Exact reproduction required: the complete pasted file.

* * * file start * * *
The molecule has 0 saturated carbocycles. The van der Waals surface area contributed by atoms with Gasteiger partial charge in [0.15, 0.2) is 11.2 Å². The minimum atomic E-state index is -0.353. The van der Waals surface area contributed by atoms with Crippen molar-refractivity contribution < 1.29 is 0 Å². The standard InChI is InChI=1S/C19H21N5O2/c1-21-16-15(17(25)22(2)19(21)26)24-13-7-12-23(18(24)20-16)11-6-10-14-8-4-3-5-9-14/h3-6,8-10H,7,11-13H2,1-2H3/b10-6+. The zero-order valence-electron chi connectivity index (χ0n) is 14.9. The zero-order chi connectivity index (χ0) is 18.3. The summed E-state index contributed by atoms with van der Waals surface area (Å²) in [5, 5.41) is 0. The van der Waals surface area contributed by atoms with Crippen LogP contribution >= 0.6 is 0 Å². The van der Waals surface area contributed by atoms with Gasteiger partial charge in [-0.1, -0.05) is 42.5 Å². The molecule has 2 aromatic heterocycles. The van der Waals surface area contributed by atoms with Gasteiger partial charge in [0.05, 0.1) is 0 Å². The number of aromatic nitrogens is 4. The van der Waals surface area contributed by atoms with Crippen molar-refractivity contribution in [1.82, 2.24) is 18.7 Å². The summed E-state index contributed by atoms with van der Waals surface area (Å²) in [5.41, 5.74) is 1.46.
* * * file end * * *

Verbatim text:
The molecule has 0 saturated carbocycles. The van der Waals surface area contributed by atoms with Gasteiger partial charge in [0.15, 0.2) is 11.2 Å². The minimum atomic E-state index is -0.353. The van der Waals surface area contributed by atoms with Crippen molar-refractivity contribution < 1.29 is 0 Å². The standard InChI is InChI=1S/C19H21N5O2/c1-21-16-15(17(25)22(2)19(21)26)24-13-7-12-23(18(24)20-16)11-6-10-14-8-4-3-5-9-14/h3-6,8-10H,7,11-13H2,1-2H3/b10-6+. The zero-order valence-electron chi connectivity index (χ0n) is 14.9. The zero-order chi connectivity index (χ0) is 18.3. The summed E-state index contributed by atoms with van der Waals surface area (Å²) in [5, 5.41) is 0. The van der Waals surface area contributed by atoms with Crippen LogP contribution >= 0.6 is 0 Å². The van der Waals surface area contributed by atoms with Gasteiger partial charge in [-0.1, -0.05) is 42.5 Å². The molecule has 2 aromatic heterocycles. The van der Waals surface area contributed by atoms with Gasteiger partial charge in [0.05, 0.1) is 0 Å². The number of aromatic nitrogens is 4. The van der Waals surface area contributed by atoms with Crippen molar-refractivity contribution in [1.82, 2.24) is 18.7 Å². The summed E-state index contributed by atoms with van der Waals surface area (Å²) in [5.41, 5.74) is 1.46.